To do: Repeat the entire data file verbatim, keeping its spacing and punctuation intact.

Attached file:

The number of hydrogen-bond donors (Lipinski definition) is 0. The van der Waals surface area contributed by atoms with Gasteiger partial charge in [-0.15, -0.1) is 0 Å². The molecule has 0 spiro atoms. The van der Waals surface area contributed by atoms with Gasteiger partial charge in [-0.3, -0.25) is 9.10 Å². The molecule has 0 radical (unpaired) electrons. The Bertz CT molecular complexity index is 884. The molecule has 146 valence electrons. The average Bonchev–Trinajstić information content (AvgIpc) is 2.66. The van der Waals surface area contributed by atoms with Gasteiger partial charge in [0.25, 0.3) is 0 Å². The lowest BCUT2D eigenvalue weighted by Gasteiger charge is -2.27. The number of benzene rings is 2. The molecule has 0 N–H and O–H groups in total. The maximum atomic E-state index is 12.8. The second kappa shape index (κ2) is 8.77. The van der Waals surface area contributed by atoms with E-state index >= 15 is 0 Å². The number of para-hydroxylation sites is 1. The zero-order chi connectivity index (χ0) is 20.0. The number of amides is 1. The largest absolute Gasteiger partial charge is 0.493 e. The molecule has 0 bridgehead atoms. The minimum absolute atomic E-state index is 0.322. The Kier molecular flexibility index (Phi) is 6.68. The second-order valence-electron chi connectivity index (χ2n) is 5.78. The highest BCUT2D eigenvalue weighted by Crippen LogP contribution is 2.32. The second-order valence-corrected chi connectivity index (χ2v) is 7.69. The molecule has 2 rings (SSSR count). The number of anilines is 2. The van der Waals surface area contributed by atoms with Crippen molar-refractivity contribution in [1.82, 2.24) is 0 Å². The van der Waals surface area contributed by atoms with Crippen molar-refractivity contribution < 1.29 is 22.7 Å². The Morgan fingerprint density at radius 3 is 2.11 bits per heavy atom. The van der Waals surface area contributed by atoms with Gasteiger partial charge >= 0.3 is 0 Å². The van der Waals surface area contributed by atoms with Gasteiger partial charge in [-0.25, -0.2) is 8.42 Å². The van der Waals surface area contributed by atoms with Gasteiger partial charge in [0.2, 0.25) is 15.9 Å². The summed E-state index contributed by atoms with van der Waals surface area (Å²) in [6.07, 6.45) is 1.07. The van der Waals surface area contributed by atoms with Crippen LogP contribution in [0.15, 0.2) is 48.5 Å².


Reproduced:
The number of hydrogen-bond donors (Lipinski definition) is 0. The van der Waals surface area contributed by atoms with Gasteiger partial charge in [-0.15, -0.1) is 0 Å². The molecule has 0 spiro atoms. The van der Waals surface area contributed by atoms with Gasteiger partial charge in [-0.3, -0.25) is 9.10 Å². The molecule has 0 radical (unpaired) electrons. The Bertz CT molecular complexity index is 884. The molecule has 146 valence electrons. The average Bonchev–Trinajstić information content (AvgIpc) is 2.66. The van der Waals surface area contributed by atoms with Gasteiger partial charge in [0.25, 0.3) is 0 Å². The lowest BCUT2D eigenvalue weighted by Gasteiger charge is -2.27. The number of benzene rings is 2. The molecule has 0 N–H and O–H groups in total. The maximum atomic E-state index is 12.8. The second kappa shape index (κ2) is 8.77. The van der Waals surface area contributed by atoms with E-state index >= 15 is 0 Å². The number of para-hydroxylation sites is 1. The zero-order chi connectivity index (χ0) is 20.0. The number of amides is 1. The largest absolute Gasteiger partial charge is 0.493 e. The molecule has 0 bridgehead atoms. The minimum absolute atomic E-state index is 0.322. The Kier molecular flexibility index (Phi) is 6.68. The second-order valence-electron chi connectivity index (χ2n) is 5.78. The highest BCUT2D eigenvalue weighted by Crippen LogP contribution is 2.32. The second-order valence-corrected chi connectivity index (χ2v) is 7.69. The molecule has 2 rings (SSSR count). The number of anilines is 2. The van der Waals surface area contributed by atoms with Crippen molar-refractivity contribution in [1.82, 2.24) is 0 Å². The van der Waals surface area contributed by atoms with Crippen molar-refractivity contribution < 1.29 is 22.7 Å². The Morgan fingerprint density at radius 3 is 2.11 bits per heavy atom. The van der Waals surface area contributed by atoms with Gasteiger partial charge >= 0.3 is 0 Å². The van der Waals surface area contributed by atoms with Gasteiger partial charge in [-0.25, -0.2) is 8.42 Å². The van der Waals surface area contributed by atoms with Gasteiger partial charge in [0.2, 0.25) is 15.9 Å². The summed E-state index contributed by atoms with van der Waals surface area (Å²) in [6.07, 6.45) is 1.07. The van der Waals surface area contributed by atoms with Crippen LogP contribution in [0.15, 0.2) is 48.5 Å².